• Webster's Revised Unabridged Dictionary
    • v. t Outstep To exceed in stepping.
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Century Dictionary and Cyclopedia
    • outstep To step or go beyond; exceed; overstep.
    • outstep A corruption of outcept.
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Chambers's Twentieth Century Dictionary
    • v.t Outstep owt-step′ to step beyond, overstep.
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In literature:

It should be by day in outstep, ill-accounted places like this!
"Return of the Native" by Thomas Hardy
Robin and Marian followed: but the friar outstepped them, and pushed off his boat.
"Maid Marian" by Thomas Love Peacock
But the agent, perhaps liking the job, did a little outstep his employer's orders.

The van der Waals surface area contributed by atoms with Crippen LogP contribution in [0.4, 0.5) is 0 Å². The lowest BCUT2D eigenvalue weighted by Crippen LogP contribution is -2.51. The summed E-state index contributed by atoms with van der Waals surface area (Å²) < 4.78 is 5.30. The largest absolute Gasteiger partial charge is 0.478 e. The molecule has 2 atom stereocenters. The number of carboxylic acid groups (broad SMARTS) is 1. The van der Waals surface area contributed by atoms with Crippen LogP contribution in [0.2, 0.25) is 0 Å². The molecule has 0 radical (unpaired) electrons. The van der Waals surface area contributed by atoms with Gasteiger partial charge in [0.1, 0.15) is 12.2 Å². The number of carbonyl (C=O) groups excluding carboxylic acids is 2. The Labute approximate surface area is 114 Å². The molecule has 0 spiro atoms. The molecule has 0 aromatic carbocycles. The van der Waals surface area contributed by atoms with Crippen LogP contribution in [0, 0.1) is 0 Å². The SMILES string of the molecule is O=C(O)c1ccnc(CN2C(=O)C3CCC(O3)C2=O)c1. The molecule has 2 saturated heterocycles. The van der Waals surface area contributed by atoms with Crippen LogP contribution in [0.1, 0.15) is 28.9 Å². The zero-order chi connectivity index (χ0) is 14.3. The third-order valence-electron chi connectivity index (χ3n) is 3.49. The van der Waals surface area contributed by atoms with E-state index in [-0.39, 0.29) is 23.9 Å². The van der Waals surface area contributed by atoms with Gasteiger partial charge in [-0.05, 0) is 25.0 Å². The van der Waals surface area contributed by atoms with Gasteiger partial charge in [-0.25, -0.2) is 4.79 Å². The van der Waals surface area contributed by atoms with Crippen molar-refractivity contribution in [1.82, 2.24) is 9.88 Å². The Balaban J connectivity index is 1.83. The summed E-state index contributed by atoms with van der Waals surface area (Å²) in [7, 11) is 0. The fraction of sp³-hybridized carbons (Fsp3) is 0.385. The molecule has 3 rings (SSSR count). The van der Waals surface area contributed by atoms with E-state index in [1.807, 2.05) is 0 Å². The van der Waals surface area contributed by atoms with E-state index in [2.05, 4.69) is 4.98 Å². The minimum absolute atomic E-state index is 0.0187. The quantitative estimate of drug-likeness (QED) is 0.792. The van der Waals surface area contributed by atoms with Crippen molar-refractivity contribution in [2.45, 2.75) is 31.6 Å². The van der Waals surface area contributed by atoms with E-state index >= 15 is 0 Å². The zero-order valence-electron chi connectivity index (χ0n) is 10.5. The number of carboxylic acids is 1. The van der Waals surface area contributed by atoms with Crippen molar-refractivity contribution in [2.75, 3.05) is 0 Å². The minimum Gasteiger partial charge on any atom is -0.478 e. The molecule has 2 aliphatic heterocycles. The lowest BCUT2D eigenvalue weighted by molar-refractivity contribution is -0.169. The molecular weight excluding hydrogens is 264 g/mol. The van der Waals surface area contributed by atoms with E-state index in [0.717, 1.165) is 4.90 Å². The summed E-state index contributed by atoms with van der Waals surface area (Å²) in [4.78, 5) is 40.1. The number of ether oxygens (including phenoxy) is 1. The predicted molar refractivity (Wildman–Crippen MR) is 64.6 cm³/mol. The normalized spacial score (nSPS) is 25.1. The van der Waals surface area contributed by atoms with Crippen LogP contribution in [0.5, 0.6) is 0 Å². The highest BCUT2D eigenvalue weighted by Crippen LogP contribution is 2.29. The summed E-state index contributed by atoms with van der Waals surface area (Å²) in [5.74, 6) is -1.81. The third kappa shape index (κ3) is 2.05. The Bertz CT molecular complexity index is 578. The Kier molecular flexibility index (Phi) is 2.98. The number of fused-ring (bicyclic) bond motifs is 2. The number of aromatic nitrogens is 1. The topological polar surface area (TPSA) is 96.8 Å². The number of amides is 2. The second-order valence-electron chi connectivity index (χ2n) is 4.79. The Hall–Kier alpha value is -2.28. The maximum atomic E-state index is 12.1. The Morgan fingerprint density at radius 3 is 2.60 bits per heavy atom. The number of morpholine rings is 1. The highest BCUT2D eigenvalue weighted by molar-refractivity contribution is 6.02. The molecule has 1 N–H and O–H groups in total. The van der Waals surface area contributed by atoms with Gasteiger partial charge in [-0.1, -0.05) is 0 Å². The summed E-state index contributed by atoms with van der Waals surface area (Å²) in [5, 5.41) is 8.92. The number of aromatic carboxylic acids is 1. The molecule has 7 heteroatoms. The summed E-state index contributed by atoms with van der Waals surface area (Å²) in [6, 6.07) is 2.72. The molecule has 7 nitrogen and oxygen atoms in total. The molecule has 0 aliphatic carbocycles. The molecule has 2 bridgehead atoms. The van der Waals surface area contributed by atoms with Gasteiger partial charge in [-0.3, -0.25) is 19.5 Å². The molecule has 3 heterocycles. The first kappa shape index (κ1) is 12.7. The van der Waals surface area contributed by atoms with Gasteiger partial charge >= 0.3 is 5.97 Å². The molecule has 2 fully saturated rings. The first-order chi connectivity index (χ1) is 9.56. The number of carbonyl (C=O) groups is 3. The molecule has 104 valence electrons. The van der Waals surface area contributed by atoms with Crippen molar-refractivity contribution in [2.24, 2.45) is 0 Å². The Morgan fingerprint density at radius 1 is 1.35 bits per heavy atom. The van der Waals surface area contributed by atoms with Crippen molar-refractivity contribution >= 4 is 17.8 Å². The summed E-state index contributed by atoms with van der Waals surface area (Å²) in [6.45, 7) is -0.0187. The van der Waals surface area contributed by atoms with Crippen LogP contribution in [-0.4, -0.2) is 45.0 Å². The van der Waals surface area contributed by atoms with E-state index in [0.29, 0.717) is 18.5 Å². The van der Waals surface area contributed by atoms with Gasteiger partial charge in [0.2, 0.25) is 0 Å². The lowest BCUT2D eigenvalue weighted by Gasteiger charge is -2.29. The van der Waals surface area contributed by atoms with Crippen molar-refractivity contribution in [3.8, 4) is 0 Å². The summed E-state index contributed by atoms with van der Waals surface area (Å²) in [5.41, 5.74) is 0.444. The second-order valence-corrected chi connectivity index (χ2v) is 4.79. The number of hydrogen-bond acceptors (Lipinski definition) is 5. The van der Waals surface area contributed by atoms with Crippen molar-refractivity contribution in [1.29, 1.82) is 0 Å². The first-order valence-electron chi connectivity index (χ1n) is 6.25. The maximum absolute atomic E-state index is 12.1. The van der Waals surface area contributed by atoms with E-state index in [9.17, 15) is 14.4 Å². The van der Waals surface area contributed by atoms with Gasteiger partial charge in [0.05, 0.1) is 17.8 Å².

"The Prime Minister" by Anthony Trollope
He got no nearer to the base of it for all his vigorous outstepping.
"The Ordeal of Richard Feverel, Complete" by George Meredith
And you outstep your powers In handling thus an unoffending people.
"Wilhelm Tell" by Friedrich Schiller
Here it might seem as if we had outstepped the boundaries of chemistry, and had to do with phenomena purely vital.
"Scientific American Supplement, No. 613, October 1, 1887" by Various
In the throw, if perchance the right limit was outstepped, the proper form was retained by sweeping.
"Journals Of Two Expeditions Of Discovery In North-West And Western Australia, Vol. 2 (of 2)" by George Grey
In the classroom she will usually outstep him in mathematics.
"The Business of Being a Woman" by Ida M. Tarbell
It should be by day in outstep, ill-accounted places like this!
"The Return of the Native" by Thomas Hardy
His prudence outstepped the bounds of reason.
"History of the Girondists, Volume I" by Alphonse de Lamartine